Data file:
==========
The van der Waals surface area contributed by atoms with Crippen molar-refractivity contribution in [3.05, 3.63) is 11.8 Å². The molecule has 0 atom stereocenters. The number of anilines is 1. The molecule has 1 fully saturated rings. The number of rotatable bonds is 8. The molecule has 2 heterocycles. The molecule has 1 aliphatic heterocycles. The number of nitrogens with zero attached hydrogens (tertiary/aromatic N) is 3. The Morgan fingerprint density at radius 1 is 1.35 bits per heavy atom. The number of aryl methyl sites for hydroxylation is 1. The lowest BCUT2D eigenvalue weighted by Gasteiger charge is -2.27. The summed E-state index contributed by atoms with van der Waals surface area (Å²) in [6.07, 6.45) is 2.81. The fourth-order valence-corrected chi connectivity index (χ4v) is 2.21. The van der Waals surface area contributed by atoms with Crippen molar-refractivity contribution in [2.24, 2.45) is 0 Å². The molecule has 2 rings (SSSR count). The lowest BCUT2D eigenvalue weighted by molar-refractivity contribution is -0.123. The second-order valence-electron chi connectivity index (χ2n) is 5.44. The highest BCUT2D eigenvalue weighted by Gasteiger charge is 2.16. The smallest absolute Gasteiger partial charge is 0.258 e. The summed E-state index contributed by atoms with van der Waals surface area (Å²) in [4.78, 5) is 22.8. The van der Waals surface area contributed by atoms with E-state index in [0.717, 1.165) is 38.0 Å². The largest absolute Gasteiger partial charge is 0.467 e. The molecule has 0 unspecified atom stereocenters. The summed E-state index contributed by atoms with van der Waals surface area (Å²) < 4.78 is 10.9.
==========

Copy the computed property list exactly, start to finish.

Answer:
The van der Waals surface area contributed by atoms with Crippen molar-refractivity contribution in [3.05, 3.63) is 11.8 Å². The molecule has 0 atom stereocenters. The number of anilines is 1. The molecule has 1 fully saturated rings. The number of rotatable bonds is 8. The molecule has 2 heterocycles. The molecule has 1 aliphatic heterocycles. The number of nitrogens with zero attached hydrogens (tertiary/aromatic N) is 3. The Morgan fingerprint density at radius 1 is 1.35 bits per heavy atom. The number of aryl methyl sites for hydroxylation is 1. The lowest BCUT2D eigenvalue weighted by Gasteiger charge is -2.27. The summed E-state index contributed by atoms with van der Waals surface area (Å²) in [6.07, 6.45) is 2.81. The fourth-order valence-corrected chi connectivity index (χ4v) is 2.21. The van der Waals surface area contributed by atoms with Crippen molar-refractivity contribution in [2.24, 2.45) is 0 Å². The molecule has 2 rings (SSSR count). The lowest BCUT2D eigenvalue weighted by molar-refractivity contribution is -0.123. The second-order valence-electron chi connectivity index (χ2n) is 5.44. The highest BCUT2D eigenvalue weighted by Gasteiger charge is 2.16. The smallest absolute Gasteiger partial charge is 0.258 e. The summed E-state index contributed by atoms with van der Waals surface area (Å²) in [4.78, 5) is 22.8. The van der Waals surface area contributed by atoms with E-state index in [0.717, 1.165) is 38.0 Å². The largest absolute Gasteiger partial charge is 0.467 e. The molecule has 0 unspecified atom stereocenters. The summed E-state index contributed by atoms with van der Waals surface area (Å²) < 4.78 is 10.9.